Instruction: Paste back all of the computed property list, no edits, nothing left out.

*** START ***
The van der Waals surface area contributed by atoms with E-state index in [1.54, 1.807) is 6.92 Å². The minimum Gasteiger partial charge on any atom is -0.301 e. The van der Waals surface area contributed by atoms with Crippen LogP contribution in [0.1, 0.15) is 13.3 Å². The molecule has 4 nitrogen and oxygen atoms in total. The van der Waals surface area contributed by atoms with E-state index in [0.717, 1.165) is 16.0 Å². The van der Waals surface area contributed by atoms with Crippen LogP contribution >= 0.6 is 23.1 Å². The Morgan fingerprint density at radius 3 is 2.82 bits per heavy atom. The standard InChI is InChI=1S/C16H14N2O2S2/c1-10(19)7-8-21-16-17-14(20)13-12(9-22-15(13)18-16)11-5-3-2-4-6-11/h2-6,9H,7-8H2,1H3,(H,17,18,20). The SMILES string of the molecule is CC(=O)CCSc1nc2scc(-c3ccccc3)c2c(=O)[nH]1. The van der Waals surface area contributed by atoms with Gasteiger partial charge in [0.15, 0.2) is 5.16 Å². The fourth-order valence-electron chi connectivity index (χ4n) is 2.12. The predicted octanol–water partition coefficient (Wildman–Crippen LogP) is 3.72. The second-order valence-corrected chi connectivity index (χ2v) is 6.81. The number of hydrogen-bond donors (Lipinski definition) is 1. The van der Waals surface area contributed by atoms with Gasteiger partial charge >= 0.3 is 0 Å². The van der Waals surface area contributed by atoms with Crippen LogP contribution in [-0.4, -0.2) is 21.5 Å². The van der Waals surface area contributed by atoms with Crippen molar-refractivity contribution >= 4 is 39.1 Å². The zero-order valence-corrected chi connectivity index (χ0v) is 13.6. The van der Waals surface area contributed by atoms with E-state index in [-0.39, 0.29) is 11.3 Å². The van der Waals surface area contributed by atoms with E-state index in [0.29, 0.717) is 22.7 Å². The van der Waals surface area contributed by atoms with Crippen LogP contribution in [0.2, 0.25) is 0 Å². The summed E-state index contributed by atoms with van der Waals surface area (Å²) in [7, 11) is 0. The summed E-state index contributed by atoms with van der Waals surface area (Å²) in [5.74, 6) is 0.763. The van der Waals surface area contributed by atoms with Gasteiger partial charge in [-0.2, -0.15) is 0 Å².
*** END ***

The van der Waals surface area contributed by atoms with E-state index in [1.54, 1.807) is 6.92 Å². The minimum Gasteiger partial charge on any atom is -0.301 e. The van der Waals surface area contributed by atoms with Crippen LogP contribution in [0.1, 0.15) is 13.3 Å². The molecule has 4 nitrogen and oxygen atoms in total. The van der Waals surface area contributed by atoms with E-state index in [0.717, 1.165) is 16.0 Å². The van der Waals surface area contributed by atoms with Crippen LogP contribution >= 0.6 is 23.1 Å². The Morgan fingerprint density at radius 3 is 2.82 bits per heavy atom. The standard InChI is InChI=1S/C16H14N2O2S2/c1-10(19)7-8-21-16-17-14(20)13-12(9-22-15(13)18-16)11-5-3-2-4-6-11/h2-6,9H,7-8H2,1H3,(H,17,18,20). The SMILES string of the molecule is CC(=O)CCSc1nc2scc(-c3ccccc3)c2c(=O)[nH]1. The van der Waals surface area contributed by atoms with Gasteiger partial charge in [0.15, 0.2) is 5.16 Å². The fourth-order valence-electron chi connectivity index (χ4n) is 2.12. The predicted octanol–water partition coefficient (Wildman–Crippen LogP) is 3.72. The second-order valence-corrected chi connectivity index (χ2v) is 6.81. The number of hydrogen-bond donors (Lipinski definition) is 1. The van der Waals surface area contributed by atoms with Gasteiger partial charge >= 0.3 is 0 Å². The van der Waals surface area contributed by atoms with Crippen LogP contribution in [-0.4, -0.2) is 21.5 Å². The van der Waals surface area contributed by atoms with Crippen molar-refractivity contribution >= 4 is 39.1 Å². The zero-order valence-corrected chi connectivity index (χ0v) is 13.6. The van der Waals surface area contributed by atoms with E-state index in [-0.39, 0.29) is 11.3 Å². The van der Waals surface area contributed by atoms with E-state index in [0.29, 0.717) is 22.7 Å². The van der Waals surface area contributed by atoms with Crippen LogP contribution in [0.2, 0.25) is 0 Å². The summed E-state index contributed by atoms with van der Waals surface area (Å²) in [7, 11) is 0. The summed E-state index contributed by atoms with van der Waals surface area (Å²) in [5.74, 6) is 0.763. The van der Waals surface area contributed by atoms with Gasteiger partial charge in [-0.2, -0.15) is 0 Å².